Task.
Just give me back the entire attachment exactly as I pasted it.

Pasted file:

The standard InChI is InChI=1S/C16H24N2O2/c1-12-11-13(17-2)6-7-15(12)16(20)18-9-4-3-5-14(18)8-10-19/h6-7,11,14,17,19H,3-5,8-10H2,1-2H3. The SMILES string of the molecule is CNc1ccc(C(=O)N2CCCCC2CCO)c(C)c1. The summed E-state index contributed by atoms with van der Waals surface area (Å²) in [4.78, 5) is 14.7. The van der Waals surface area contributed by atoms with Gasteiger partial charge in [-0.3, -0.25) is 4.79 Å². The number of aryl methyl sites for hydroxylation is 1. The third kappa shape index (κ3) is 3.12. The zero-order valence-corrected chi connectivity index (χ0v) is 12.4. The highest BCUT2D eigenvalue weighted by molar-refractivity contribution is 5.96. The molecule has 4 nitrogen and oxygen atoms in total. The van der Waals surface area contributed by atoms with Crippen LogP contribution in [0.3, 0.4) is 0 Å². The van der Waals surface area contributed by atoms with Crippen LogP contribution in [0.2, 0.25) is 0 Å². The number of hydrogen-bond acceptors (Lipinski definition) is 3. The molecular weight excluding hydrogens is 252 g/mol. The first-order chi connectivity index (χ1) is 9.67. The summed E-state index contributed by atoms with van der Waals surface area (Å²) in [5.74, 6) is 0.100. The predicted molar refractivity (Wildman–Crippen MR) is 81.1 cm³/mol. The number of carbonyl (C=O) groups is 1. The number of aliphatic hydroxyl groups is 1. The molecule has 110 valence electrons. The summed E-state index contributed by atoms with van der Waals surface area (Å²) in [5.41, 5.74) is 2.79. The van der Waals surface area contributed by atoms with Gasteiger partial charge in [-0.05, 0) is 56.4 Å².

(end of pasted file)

The standard InChI is InChI=1S/C16H24N2O2/c1-12-11-13(17-2)6-7-15(12)16(20)18-9-4-3-5-14(18)8-10-19/h6-7,11,14,17,19H,3-5,8-10H2,1-2H3. The SMILES string of the molecule is CNc1ccc(C(=O)N2CCCCC2CCO)c(C)c1. The summed E-state index contributed by atoms with van der Waals surface area (Å²) in [4.78, 5) is 14.7. The van der Waals surface area contributed by atoms with Gasteiger partial charge in [-0.3, -0.25) is 4.79 Å². The number of aryl methyl sites for hydroxylation is 1. The third kappa shape index (κ3) is 3.12. The zero-order valence-corrected chi connectivity index (χ0v) is 12.4. The highest BCUT2D eigenvalue weighted by molar-refractivity contribution is 5.96. The molecule has 4 nitrogen and oxygen atoms in total. The van der Waals surface area contributed by atoms with Crippen LogP contribution in [0.3, 0.4) is 0 Å². The van der Waals surface area contributed by atoms with Crippen LogP contribution in [0.2, 0.25) is 0 Å². The number of hydrogen-bond acceptors (Lipinski definition) is 3. The molecular weight excluding hydrogens is 252 g/mol. The first-order chi connectivity index (χ1) is 9.67. The summed E-state index contributed by atoms with van der Waals surface area (Å²) in [5.74, 6) is 0.100. The predicted molar refractivity (Wildman–Crippen MR) is 81.1 cm³/mol. The number of carbonyl (C=O) groups is 1. The number of aliphatic hydroxyl groups is 1. The molecule has 110 valence electrons. The summed E-state index contributed by atoms with van der Waals surface area (Å²) in [5.41, 5.74) is 2.79. The van der Waals surface area contributed by atoms with Gasteiger partial charge in [-0.05, 0) is 56.4 Å².